2. Hi Dave,

    I’d certainly not recommend the model that you’re proposing. The simple rule of thumb I always recommend is that if an untrained administrator, without any exposure to your systems and environments can’t complete patching and customisation of settings to allow an operating system (and applications) to return to their previous functioning, then you should definitely be backing it up.

    If you can achieve total systems restoration and re-integration faster than that (e.g., through virtual machine templates, system imaging, Jumpstart builds, etc., then you can probably justify changes to the above. But until that point, you’re usually just asking for a disaster if you don’t backup the operating system and applications.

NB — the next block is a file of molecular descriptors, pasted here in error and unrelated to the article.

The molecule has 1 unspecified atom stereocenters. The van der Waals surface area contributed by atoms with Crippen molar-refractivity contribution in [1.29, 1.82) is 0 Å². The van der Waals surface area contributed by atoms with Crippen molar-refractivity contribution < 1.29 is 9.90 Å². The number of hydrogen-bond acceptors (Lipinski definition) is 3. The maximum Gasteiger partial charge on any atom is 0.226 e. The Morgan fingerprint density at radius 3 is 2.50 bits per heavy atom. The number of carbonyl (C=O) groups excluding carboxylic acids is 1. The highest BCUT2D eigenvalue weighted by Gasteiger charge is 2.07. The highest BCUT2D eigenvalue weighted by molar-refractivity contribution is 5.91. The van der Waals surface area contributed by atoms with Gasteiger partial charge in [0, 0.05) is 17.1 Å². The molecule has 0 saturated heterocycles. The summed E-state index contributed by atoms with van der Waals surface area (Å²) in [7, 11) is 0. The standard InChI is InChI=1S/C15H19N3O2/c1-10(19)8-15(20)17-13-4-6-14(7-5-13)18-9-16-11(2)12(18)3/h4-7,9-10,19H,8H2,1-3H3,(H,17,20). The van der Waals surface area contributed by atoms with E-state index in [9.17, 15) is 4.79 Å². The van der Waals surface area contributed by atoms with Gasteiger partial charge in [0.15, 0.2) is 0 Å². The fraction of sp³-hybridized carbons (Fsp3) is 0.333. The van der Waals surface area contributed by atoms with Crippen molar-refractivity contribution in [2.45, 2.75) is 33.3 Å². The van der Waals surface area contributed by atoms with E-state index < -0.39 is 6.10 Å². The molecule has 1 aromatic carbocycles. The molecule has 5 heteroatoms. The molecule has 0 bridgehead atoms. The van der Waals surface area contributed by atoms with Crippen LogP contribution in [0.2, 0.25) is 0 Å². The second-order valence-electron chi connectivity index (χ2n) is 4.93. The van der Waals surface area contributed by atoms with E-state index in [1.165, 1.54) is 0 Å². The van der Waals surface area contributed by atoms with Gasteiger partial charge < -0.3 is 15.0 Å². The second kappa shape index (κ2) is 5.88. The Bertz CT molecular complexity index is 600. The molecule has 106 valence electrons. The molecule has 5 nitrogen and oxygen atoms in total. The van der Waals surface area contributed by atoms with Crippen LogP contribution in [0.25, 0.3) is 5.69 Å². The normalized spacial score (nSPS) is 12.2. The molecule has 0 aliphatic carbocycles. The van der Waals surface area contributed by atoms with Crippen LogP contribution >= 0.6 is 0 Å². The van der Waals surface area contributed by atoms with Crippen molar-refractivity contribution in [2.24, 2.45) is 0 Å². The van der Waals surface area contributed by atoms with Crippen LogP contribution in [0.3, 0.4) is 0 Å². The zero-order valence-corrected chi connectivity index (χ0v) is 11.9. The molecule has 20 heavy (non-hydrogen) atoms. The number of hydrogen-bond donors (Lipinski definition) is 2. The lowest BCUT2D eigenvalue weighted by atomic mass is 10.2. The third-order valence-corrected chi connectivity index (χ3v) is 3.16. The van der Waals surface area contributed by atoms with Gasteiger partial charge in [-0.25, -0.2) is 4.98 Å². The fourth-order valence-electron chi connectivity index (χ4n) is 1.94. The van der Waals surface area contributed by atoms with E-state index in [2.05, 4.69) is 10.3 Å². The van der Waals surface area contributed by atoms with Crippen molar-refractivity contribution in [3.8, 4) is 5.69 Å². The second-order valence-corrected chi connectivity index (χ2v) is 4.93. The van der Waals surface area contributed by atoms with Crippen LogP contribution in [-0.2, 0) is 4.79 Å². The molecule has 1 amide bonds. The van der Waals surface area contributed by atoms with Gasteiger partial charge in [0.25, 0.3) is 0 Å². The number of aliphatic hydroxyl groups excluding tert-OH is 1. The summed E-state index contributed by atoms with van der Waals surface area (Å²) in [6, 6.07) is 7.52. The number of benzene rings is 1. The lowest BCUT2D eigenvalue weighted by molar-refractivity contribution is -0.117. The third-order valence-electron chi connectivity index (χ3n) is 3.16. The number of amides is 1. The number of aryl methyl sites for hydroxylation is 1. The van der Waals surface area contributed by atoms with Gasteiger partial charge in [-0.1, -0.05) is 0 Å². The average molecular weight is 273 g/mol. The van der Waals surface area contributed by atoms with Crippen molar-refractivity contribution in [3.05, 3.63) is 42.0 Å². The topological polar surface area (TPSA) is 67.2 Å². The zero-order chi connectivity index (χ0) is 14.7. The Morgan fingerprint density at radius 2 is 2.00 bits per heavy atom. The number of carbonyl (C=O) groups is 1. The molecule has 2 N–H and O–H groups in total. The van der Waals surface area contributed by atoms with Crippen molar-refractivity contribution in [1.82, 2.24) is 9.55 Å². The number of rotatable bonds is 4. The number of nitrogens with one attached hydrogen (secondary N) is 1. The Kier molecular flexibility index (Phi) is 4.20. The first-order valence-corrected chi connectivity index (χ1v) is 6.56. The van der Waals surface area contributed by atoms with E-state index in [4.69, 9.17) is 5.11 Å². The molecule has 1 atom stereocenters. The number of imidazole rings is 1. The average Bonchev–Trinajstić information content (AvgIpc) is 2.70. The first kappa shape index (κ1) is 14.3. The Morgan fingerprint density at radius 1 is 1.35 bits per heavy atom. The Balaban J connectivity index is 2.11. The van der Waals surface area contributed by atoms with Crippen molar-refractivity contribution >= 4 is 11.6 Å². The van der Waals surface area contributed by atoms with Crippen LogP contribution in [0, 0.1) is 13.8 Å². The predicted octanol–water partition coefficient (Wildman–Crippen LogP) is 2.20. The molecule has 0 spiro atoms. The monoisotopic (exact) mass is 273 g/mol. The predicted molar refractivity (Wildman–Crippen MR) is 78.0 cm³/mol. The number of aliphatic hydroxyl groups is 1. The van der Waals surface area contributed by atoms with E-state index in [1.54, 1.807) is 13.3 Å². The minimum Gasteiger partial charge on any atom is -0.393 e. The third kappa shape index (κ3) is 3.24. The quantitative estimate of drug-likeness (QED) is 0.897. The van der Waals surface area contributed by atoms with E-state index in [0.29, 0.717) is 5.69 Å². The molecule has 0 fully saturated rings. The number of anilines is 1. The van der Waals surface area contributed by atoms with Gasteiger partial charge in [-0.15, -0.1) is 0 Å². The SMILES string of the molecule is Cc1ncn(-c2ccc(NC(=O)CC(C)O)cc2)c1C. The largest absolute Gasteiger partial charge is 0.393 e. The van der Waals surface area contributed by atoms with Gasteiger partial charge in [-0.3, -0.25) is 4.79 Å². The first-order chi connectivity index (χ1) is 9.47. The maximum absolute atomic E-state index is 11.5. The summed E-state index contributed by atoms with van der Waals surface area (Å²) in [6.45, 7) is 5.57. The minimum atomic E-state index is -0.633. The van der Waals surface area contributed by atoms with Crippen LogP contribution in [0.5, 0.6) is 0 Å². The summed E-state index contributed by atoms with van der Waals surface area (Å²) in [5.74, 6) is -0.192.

Even if you move to a system of say, fully SAN booting environments, then you still need to factor in data loss or data corruption. A SAN will typically protect you from, say, disk failure, but that doesn’t protect from a virus, or patch gone wrong, or a user clicking “yes” instead of “no” to a “Delete everything?” prompt 🙂 Throw in suitably high levels of automatic snapshotting and you might have appropriate alternatives – but then you have to ask yourself: how much space and time are you saving vs the cost of the alternatives? If we consider a 50GB system for instance, the OS and applications are likely to only represent say, 5-10GB of that space at most on most systems. If you’re deploying new environments, or justifying significant expansions to avoid backing up those much smaller components, it’s often quite a hard cost justification perspective.



  3. […] Backup is an IT activity. It’s not. It’s a corporate insurance policy. […]